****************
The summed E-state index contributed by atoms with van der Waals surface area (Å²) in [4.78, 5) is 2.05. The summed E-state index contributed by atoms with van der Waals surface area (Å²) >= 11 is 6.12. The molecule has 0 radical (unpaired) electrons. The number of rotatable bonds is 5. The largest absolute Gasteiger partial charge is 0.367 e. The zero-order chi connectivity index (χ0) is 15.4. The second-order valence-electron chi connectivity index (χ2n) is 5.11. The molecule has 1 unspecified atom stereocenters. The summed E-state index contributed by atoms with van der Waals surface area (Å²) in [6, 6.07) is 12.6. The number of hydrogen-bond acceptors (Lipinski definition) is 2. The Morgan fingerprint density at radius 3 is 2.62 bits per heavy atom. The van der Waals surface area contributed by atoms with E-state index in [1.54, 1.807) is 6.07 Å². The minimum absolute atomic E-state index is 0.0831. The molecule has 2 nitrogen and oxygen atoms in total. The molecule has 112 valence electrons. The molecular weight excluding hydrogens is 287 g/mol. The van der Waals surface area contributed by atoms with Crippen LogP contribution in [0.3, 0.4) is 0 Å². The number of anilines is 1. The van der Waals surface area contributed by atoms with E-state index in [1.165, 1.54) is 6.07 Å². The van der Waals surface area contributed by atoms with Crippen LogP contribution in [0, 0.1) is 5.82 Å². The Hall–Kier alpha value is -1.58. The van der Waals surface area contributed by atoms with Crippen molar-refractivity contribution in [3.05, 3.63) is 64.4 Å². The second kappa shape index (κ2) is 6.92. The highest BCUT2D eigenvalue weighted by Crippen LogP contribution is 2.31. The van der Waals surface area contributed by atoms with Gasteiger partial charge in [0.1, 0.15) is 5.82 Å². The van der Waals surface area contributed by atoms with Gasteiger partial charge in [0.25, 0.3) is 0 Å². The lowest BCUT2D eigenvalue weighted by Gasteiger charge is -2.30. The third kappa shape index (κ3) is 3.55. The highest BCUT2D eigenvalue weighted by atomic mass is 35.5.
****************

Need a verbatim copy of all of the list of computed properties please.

The summed E-state index contributed by atoms with van der Waals surface area (Å²) in [4.78, 5) is 2.05. The summed E-state index contributed by atoms with van der Waals surface area (Å²) >= 11 is 6.12. The molecule has 0 radical (unpaired) electrons. The number of rotatable bonds is 5. The largest absolute Gasteiger partial charge is 0.367 e. The zero-order chi connectivity index (χ0) is 15.4. The second-order valence-electron chi connectivity index (χ2n) is 5.11. The molecule has 1 unspecified atom stereocenters. The summed E-state index contributed by atoms with van der Waals surface area (Å²) in [6, 6.07) is 12.6. The number of hydrogen-bond acceptors (Lipinski definition) is 2. The Morgan fingerprint density at radius 3 is 2.62 bits per heavy atom. The van der Waals surface area contributed by atoms with E-state index in [1.54, 1.807) is 6.07 Å². The minimum absolute atomic E-state index is 0.0831. The molecule has 2 nitrogen and oxygen atoms in total. The molecule has 112 valence electrons. The molecular weight excluding hydrogens is 287 g/mol. The van der Waals surface area contributed by atoms with Crippen LogP contribution in [0.3, 0.4) is 0 Å². The number of anilines is 1. The van der Waals surface area contributed by atoms with E-state index in [1.165, 1.54) is 6.07 Å². The van der Waals surface area contributed by atoms with Crippen LogP contribution in [0, 0.1) is 5.82 Å². The Hall–Kier alpha value is -1.58. The van der Waals surface area contributed by atoms with Crippen molar-refractivity contribution in [3.05, 3.63) is 64.4 Å². The second kappa shape index (κ2) is 6.92. The highest BCUT2D eigenvalue weighted by Crippen LogP contribution is 2.31. The van der Waals surface area contributed by atoms with Gasteiger partial charge in [0.1, 0.15) is 5.82 Å². The van der Waals surface area contributed by atoms with Gasteiger partial charge in [0.25, 0.3) is 0 Å². The lowest BCUT2D eigenvalue weighted by Gasteiger charge is -2.30. The third kappa shape index (κ3) is 3.55. The highest BCUT2D eigenvalue weighted by atomic mass is 35.5.